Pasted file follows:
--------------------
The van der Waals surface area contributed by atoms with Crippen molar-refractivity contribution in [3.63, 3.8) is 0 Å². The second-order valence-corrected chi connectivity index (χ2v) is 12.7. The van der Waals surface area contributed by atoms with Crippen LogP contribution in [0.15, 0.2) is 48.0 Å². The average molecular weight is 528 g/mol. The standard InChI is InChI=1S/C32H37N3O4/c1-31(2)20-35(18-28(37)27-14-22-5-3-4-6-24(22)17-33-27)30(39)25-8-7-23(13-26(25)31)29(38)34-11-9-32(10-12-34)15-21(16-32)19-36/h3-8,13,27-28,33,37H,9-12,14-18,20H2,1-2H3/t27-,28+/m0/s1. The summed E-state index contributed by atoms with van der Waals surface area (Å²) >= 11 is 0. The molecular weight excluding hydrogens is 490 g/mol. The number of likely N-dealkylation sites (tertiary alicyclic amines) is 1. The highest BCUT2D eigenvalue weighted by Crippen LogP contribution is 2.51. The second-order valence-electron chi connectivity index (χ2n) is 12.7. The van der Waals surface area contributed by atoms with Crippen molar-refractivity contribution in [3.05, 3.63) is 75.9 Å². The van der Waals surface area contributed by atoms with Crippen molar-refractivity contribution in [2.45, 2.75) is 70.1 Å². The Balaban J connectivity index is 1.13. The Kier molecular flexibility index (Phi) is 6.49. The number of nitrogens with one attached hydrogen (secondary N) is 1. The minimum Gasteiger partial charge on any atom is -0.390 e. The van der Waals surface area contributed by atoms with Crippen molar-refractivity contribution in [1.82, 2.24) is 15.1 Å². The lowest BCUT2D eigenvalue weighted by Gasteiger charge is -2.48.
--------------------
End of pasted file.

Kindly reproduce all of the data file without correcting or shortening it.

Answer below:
The van der Waals surface area contributed by atoms with Crippen molar-refractivity contribution in [3.63, 3.8) is 0 Å². The second-order valence-corrected chi connectivity index (χ2v) is 12.7. The van der Waals surface area contributed by atoms with Crippen LogP contribution in [0.15, 0.2) is 48.0 Å². The average molecular weight is 528 g/mol. The standard InChI is InChI=1S/C32H37N3O4/c1-31(2)20-35(18-28(37)27-14-22-5-3-4-6-24(22)17-33-27)30(39)25-8-7-23(13-26(25)31)29(38)34-11-9-32(10-12-34)15-21(16-32)19-36/h3-8,13,27-28,33,37H,9-12,14-18,20H2,1-2H3/t27-,28+/m0/s1. The summed E-state index contributed by atoms with van der Waals surface area (Å²) >= 11 is 0. The molecular weight excluding hydrogens is 490 g/mol. The number of likely N-dealkylation sites (tertiary alicyclic amines) is 1. The highest BCUT2D eigenvalue weighted by Crippen LogP contribution is 2.51. The second-order valence-electron chi connectivity index (χ2n) is 12.7. The van der Waals surface area contributed by atoms with Crippen molar-refractivity contribution in [3.05, 3.63) is 75.9 Å². The van der Waals surface area contributed by atoms with Crippen molar-refractivity contribution in [2.45, 2.75) is 70.1 Å². The Balaban J connectivity index is 1.13. The Kier molecular flexibility index (Phi) is 6.49. The number of nitrogens with one attached hydrogen (secondary N) is 1. The minimum Gasteiger partial charge on any atom is -0.390 e. The van der Waals surface area contributed by atoms with Crippen molar-refractivity contribution in [1.82, 2.24) is 15.1 Å². The lowest BCUT2D eigenvalue weighted by Gasteiger charge is -2.48.